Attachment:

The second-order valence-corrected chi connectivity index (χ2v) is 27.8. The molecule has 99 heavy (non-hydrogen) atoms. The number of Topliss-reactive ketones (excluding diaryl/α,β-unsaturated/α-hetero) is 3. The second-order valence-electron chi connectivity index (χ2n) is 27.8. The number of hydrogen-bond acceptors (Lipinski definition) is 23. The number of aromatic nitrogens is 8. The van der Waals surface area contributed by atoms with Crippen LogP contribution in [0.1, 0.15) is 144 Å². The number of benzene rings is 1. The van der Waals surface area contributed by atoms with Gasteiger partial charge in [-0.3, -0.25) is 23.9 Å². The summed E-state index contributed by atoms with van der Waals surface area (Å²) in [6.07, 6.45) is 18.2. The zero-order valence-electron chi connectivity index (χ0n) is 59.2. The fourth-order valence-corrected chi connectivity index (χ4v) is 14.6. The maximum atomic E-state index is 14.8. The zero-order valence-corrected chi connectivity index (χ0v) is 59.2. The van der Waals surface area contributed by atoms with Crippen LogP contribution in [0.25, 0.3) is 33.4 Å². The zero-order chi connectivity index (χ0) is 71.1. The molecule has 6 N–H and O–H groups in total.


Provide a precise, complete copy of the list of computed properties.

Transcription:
The second-order valence-corrected chi connectivity index (χ2v) is 27.8. The molecule has 99 heavy (non-hydrogen) atoms. The number of Topliss-reactive ketones (excluding diaryl/α,β-unsaturated/α-hetero) is 3. The second-order valence-electron chi connectivity index (χ2n) is 27.8. The number of hydrogen-bond acceptors (Lipinski definition) is 23. The number of aromatic nitrogens is 8. The van der Waals surface area contributed by atoms with Crippen LogP contribution in [0.1, 0.15) is 144 Å². The number of benzene rings is 1. The van der Waals surface area contributed by atoms with Gasteiger partial charge in [-0.3, -0.25) is 23.9 Å². The summed E-state index contributed by atoms with van der Waals surface area (Å²) in [6.07, 6.45) is 18.2. The zero-order valence-electron chi connectivity index (χ0n) is 59.2. The fourth-order valence-corrected chi connectivity index (χ4v) is 14.6. The maximum atomic E-state index is 14.8. The zero-order valence-corrected chi connectivity index (χ0v) is 59.2. The van der Waals surface area contributed by atoms with Crippen LogP contribution in [0.25, 0.3) is 33.4 Å². The zero-order chi connectivity index (χ0) is 71.1. The molecule has 6 N–H and O–H groups in total.